Antony Polonsky wins prize for work on Polish history

'The Jews in Poland and Russia' honored as best Polish history in a foreign language

Antony Polonsky accepts his prize in Krakow Sept. 13.

Professor Antony Polonsky has been awarded the Pro Historia Polonorum Prize for the best recent Polish history written in a foreign language. The award was announced at the International Congress of Polish History and Book Fair held in Krakow this month. The prize was established by the Polish Senate and is awarded every five years.

Polonsky, the Albert Abramson Professor of Holocaust Studies, earned the honor for his three-volume monograph, “The Jews in Poland and Russia.” The work is a comprehensive political, social, economic and religious survey of the Jewish communities of Eastern Europe from 1350 to the present.

“It’s interesting that they regarded a book on the history of Jews in Russia as a book on Polish history,” Polonsky said. “It shows how much the country has changed. It reflects a broad concept of Polishness, which includes Jews.”

Polonsky is a native of Johannesburg, South Africa, and studied at the University of Witwatersrand and Oxford. He spent his student years as a Marxist-Leninist sympathizer and joined the ranks of the Solidarity movement in Poland, but his views changed with the defeat of the first Solidarity movement in 1981.

He began researching Stalinism and the treatment of Poland in the post-World War II era, and later, Solidarity, but he also found Poles and Jews were divided by incompatible views of their shared past. Reconciling the two became the heart of his life’s work.

“I would like from the bottom of my heart to thank the speakers of the Senate and the members of the committee who have given me this prize,” Polonsky said in his acceptance speech. “I have, however, one small reservation… I do no consider myself a foreign historian of Poland. I studied here and what I know about the history of Poland I have learned from Polish colleagues. What is more, in some sense I consider myself a Pole, or rather a Jewish Pole or Polish Jew.”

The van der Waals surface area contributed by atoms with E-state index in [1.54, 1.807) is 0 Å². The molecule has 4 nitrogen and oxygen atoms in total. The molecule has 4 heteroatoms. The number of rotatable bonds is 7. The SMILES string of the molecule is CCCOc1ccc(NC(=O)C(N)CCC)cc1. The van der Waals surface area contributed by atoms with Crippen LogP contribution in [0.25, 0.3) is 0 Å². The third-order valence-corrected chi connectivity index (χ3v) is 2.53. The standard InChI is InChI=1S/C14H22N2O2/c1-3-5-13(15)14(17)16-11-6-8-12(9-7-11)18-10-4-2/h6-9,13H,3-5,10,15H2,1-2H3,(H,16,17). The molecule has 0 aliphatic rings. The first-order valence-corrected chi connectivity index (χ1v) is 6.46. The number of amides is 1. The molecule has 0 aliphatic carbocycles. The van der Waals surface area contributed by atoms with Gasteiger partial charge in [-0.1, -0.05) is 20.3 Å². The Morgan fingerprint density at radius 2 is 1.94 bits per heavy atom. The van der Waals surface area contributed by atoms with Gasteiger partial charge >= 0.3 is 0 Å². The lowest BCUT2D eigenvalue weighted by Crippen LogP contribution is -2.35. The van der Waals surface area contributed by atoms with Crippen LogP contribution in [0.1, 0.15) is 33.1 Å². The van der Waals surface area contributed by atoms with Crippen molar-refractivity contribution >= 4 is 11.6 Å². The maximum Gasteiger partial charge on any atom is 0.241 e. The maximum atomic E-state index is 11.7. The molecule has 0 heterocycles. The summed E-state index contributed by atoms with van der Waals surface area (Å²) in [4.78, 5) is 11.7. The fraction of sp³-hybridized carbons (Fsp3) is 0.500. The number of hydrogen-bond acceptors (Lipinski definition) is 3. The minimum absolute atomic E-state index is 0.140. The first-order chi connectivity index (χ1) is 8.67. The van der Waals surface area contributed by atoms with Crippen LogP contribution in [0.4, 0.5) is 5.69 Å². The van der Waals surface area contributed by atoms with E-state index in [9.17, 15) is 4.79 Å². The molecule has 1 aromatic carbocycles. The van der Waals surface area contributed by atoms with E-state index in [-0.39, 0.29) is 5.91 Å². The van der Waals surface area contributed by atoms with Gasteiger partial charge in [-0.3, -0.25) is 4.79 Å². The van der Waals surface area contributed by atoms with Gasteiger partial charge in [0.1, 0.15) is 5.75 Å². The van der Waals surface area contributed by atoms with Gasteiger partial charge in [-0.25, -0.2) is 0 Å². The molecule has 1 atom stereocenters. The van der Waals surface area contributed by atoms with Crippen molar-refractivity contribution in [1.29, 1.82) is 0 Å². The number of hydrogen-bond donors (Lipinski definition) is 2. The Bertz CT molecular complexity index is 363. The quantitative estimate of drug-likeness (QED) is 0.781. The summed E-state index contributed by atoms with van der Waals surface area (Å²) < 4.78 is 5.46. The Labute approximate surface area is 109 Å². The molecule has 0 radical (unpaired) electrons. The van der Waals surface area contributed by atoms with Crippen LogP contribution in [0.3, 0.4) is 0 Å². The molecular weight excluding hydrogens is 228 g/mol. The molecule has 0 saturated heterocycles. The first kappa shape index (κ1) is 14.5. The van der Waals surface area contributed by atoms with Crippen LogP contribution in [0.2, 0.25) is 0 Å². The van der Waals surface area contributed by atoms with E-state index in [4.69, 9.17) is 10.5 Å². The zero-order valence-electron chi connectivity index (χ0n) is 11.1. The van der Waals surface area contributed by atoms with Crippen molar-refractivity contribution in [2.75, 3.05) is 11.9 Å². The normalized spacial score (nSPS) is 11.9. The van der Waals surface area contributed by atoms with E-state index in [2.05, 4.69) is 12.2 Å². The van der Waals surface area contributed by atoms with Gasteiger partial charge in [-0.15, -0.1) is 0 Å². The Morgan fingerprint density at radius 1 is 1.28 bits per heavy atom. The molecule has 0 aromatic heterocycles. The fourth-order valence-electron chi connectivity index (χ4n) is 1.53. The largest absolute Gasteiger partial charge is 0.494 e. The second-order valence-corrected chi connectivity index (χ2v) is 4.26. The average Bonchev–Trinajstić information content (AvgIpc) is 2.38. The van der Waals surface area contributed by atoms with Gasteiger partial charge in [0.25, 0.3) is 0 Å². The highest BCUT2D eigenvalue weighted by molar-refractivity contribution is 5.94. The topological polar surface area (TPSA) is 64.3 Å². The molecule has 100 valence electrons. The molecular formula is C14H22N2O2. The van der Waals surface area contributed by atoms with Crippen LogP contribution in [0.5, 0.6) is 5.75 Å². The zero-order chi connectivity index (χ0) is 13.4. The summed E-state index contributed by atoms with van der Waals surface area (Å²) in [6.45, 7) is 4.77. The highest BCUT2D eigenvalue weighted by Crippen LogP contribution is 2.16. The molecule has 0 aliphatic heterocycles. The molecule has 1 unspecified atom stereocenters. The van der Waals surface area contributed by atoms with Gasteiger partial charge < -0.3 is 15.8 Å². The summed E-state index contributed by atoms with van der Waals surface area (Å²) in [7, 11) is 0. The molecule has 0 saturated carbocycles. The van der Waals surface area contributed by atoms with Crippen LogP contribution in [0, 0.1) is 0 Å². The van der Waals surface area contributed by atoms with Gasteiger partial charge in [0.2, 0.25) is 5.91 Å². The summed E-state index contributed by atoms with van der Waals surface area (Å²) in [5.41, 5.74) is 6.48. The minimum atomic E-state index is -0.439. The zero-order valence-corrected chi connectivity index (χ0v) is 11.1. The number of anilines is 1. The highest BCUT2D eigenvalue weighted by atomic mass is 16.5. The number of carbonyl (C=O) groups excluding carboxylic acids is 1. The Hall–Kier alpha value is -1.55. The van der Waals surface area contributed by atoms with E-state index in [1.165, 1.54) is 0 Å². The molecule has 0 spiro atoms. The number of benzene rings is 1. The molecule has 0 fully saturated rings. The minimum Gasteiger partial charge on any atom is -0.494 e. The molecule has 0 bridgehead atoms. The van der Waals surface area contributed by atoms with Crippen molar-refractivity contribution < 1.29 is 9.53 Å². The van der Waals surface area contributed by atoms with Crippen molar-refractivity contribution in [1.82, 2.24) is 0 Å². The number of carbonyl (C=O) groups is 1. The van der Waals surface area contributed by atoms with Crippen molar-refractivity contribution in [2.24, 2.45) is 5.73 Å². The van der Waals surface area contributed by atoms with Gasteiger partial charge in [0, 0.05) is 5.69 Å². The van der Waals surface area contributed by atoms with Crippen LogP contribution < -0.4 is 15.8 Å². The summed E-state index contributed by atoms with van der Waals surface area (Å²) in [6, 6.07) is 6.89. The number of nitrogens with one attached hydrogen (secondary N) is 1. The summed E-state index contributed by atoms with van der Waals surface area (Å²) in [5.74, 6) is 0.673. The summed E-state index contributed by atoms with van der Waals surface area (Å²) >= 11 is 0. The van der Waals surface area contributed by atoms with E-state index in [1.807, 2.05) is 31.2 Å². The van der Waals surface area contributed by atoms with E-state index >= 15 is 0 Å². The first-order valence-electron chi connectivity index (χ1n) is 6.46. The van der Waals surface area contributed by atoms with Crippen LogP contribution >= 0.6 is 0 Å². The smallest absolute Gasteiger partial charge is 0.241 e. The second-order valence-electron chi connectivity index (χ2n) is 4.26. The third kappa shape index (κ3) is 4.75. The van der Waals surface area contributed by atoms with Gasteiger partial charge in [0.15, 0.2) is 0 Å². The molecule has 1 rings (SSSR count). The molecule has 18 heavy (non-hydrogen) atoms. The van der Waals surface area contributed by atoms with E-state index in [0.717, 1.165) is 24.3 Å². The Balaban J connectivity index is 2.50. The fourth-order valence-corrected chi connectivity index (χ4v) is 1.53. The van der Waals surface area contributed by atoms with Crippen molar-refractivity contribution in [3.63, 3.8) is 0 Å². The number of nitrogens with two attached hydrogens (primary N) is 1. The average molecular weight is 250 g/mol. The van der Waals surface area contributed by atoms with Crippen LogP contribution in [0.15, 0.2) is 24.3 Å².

Polonsky founded Polin: Studies in Polish Jewry, which he has edited for the past quarter century. The journal became an important resource for contributors to new understandings of Polish and East European Jewry.

He began teaching at Brandeis in 1991 and two years later was given the Walter Stern Hilborn Chair in Judaic and Social Studies. From 1995 to 1998, he chaired the Department of Near Eastern and Judaic Studies. In 1999, he was appointed the Albert Abramson Professor of Holocaust Studies, which he continues to hold jointly at the United States Holocaust Memorial Museum, in Washington, D.C., and at Brandeis.

Categories: Humanities and Social Sciences, International Affairs

Return to the BrandeisNOW homepage